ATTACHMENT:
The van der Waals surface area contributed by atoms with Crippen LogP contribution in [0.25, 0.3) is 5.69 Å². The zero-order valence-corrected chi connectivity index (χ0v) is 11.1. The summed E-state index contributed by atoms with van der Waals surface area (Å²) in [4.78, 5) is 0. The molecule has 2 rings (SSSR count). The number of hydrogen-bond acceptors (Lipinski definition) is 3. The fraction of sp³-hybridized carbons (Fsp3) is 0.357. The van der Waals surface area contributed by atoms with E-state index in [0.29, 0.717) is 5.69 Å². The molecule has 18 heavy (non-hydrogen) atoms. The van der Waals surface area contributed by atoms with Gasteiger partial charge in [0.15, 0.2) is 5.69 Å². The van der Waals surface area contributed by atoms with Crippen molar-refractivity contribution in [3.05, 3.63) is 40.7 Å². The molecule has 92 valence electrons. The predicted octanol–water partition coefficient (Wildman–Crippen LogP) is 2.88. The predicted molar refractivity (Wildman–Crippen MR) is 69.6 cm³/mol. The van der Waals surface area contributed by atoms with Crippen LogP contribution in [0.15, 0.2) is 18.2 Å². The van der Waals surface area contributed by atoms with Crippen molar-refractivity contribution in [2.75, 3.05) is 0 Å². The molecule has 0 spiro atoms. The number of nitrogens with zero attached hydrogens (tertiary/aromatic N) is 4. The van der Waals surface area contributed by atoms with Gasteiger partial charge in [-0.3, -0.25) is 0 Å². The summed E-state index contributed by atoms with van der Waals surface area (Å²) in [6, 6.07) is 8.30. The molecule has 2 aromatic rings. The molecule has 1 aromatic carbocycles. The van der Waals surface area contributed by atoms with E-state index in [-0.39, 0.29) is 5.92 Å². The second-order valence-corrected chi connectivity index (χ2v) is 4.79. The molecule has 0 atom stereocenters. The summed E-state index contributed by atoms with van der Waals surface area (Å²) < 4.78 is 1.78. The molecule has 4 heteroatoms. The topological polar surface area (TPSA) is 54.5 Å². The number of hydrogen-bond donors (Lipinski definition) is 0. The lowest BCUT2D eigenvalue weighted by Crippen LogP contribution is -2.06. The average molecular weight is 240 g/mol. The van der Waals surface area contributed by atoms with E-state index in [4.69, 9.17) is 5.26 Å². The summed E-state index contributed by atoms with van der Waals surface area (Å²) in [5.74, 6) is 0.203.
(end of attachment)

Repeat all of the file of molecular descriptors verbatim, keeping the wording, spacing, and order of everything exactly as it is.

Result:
The van der Waals surface area contributed by atoms with Crippen LogP contribution in [0.25, 0.3) is 5.69 Å². The zero-order valence-corrected chi connectivity index (χ0v) is 11.1. The summed E-state index contributed by atoms with van der Waals surface area (Å²) in [4.78, 5) is 0. The molecule has 2 rings (SSSR count). The number of hydrogen-bond acceptors (Lipinski definition) is 3. The fraction of sp³-hybridized carbons (Fsp3) is 0.357. The van der Waals surface area contributed by atoms with E-state index in [0.29, 0.717) is 5.69 Å². The molecule has 18 heavy (non-hydrogen) atoms. The van der Waals surface area contributed by atoms with Gasteiger partial charge in [0.15, 0.2) is 5.69 Å². The van der Waals surface area contributed by atoms with Crippen molar-refractivity contribution in [3.05, 3.63) is 40.7 Å². The molecule has 92 valence electrons. The predicted octanol–water partition coefficient (Wildman–Crippen LogP) is 2.88. The predicted molar refractivity (Wildman–Crippen MR) is 69.6 cm³/mol. The van der Waals surface area contributed by atoms with Crippen LogP contribution in [0.15, 0.2) is 18.2 Å². The van der Waals surface area contributed by atoms with Crippen molar-refractivity contribution in [2.75, 3.05) is 0 Å². The molecule has 0 spiro atoms. The number of nitrogens with zero attached hydrogens (tertiary/aromatic N) is 4. The van der Waals surface area contributed by atoms with Gasteiger partial charge in [-0.3, -0.25) is 0 Å². The summed E-state index contributed by atoms with van der Waals surface area (Å²) in [6, 6.07) is 8.30. The molecule has 2 aromatic rings. The molecule has 1 aromatic carbocycles. The van der Waals surface area contributed by atoms with E-state index in [-0.39, 0.29) is 5.92 Å². The second-order valence-corrected chi connectivity index (χ2v) is 4.79. The molecule has 0 atom stereocenters. The summed E-state index contributed by atoms with van der Waals surface area (Å²) < 4.78 is 1.78. The molecule has 4 heteroatoms. The topological polar surface area (TPSA) is 54.5 Å². The number of hydrogen-bond donors (Lipinski definition) is 0. The lowest BCUT2D eigenvalue weighted by Crippen LogP contribution is -2.06. The average molecular weight is 240 g/mol. The van der Waals surface area contributed by atoms with E-state index in [4.69, 9.17) is 5.26 Å². The summed E-state index contributed by atoms with van der Waals surface area (Å²) in [5.74, 6) is 0.203.